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Welcome to Amazing Tap Handles - The Tap Handle Museum. Here you will find photos of the Museum's collection of beer taps, along with brewery info. Have a look around the Museum, and use the contact form in sidebar to leave me feedback about the site, talk about taps, or if you have a rare tap handle you'd like to sell to the Museum. I'd love to hear from you! Please, no inquires about buying taps - they're not for sale.

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Photos or tap descriptions used in this blog may not be misrepresented as your own. Photos may not be used for financial gain whatsoever, as the uniqueness of the photo would unfairly associate a seller's product and reputation with this site. Tap descriptions may be used word for word as long as this blog is cited as the source, and a link is provided to this site.

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Saturday, May 11, 2013

Tap Handle #271: Brasserie Lefebvre - Blanche de Bruxelles

There are a few different variations of this tap - such as the boy standing on a flat base and a smaller one of the boy on a pedestal. You would expect it to be more expensive since it is from an overseas brewery and not readily available. The tap is based on the Manneken Pis, a famous statue in Belgium of a little boy peeing into a fountain (pictured to the right).

The Lefebvre brewery was founded in Quenast (in the Brabant region of Wallonia, the French speaking district of Belgium in the valley of the Senne), in 1876 by Jules Lefebvre. Lefebvre was a gamekeeper, farmer, inn keeper and brewer, who opened his pub near the neighboring porphyry quarries so that the numerous workmen, made thirsty by stone working, could come to refresh themselves. In 1916, during the first World War, the brewery was dismantled when the occupying Germans commandeered metals. In 1921,  Jules's son Auguste moved the brewery from the centre of the village towards a neighbouring hill in order to avoid the annual floods of the Seine. The new brewery was installed in the place of a brewery that had been in bankruptcy, in the location where the present buildings are. Also in 1921, Gaston, Auguste's son, modernized the brewery by starting the bottling of beer.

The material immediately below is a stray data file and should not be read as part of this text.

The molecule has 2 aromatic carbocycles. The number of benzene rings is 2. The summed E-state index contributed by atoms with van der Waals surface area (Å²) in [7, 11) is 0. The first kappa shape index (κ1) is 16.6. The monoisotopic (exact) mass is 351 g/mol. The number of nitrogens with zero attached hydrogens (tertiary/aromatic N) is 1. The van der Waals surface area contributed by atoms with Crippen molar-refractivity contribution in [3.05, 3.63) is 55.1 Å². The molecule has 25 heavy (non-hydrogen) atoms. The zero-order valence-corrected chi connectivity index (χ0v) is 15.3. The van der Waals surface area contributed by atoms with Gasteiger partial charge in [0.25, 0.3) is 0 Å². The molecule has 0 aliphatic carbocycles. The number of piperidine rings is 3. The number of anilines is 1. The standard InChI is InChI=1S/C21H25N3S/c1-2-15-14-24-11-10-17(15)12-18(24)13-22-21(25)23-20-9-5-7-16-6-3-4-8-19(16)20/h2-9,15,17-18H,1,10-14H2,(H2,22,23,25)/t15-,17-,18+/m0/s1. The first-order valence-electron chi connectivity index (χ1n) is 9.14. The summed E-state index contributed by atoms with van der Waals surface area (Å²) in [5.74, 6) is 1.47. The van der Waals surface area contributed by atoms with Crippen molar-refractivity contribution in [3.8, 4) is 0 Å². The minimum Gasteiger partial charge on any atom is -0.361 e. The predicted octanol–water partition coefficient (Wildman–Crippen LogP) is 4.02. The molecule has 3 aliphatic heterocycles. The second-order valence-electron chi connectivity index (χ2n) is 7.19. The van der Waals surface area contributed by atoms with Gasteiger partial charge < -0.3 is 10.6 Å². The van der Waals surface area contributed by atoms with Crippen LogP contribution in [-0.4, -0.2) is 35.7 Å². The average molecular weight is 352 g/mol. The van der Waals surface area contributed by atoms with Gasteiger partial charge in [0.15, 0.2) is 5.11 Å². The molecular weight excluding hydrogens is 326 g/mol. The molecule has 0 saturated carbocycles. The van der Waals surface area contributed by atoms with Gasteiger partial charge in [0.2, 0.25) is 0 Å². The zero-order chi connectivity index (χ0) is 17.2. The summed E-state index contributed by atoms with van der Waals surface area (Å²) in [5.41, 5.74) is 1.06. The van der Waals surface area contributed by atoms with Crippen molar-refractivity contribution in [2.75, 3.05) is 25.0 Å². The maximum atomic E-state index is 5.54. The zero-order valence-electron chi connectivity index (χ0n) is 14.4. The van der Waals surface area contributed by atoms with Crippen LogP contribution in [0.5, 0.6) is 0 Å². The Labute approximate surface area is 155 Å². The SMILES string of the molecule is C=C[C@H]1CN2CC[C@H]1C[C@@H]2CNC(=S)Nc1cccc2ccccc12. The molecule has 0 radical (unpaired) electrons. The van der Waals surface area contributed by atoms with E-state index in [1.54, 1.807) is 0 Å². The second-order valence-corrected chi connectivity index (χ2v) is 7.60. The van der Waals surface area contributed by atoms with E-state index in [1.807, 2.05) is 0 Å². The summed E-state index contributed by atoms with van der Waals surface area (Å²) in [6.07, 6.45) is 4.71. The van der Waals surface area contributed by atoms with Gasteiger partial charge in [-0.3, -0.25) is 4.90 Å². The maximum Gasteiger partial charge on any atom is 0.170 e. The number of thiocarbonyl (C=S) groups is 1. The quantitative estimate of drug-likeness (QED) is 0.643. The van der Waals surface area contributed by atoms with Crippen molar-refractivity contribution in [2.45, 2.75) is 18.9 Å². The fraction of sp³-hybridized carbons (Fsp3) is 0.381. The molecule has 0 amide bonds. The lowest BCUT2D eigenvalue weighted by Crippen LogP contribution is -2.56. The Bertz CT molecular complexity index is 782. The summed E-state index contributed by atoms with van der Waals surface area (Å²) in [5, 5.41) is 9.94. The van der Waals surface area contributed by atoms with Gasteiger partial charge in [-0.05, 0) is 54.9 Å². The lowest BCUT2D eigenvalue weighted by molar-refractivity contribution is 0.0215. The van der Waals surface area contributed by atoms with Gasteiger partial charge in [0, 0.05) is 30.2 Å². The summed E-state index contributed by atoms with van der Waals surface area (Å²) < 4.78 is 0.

During the period from 1940 to 1945, the war and the death of the wife of Gaston slowed the activities of the brewery down. The brewery was not dismantled but was obligated to produce beer with a low alcohol level. In 1960, Pierre Lefebvre took over the brewery, and in 1975, Philippe Lefebvre, the 5th generation brewer and holding a diploma in marketing, assumed control of the brewery. In 1980 the brewery started exporting beer. In 1983, the Abbey of Floreffe entrusted the Lefebvre family with a licence for the brewing of its special beers. The license included 3 beers at the beginning but quickly widened to 5.

In 1989, a white beer was added and named Manneken Pis ("Little Man Pee"). A couple of U.S. states banned sales of the beer in the 1990s, due to the name and its label depicting the famous Brussels fountain of the same name. The brewery changed the name of the beer to Blanche de Bruxelles and was able to keep the image on the label, which was important for a brewery with an export market that accounts for 80% of overall production. Paul Lefebvre, the son of Philippe, currently runs the brewery, with a lineup of about 15 varieties.

Blanche de Bruxelles is a Belgian White that owes its natural cloudiness to the large percentage (40 %) of wheat that goes into its composition. The natural spice aromas of coriander and bitter orange peels are added during the brewing process. The brewing method, which includes infusion, is very slow. The beer, which is not filtered, is bottled and re-fermented with yeast and brewing sugar. Weighted average on is 3.12 out of 5.

Brasserie Lefebvre Official Website (the site is in English and is well done)

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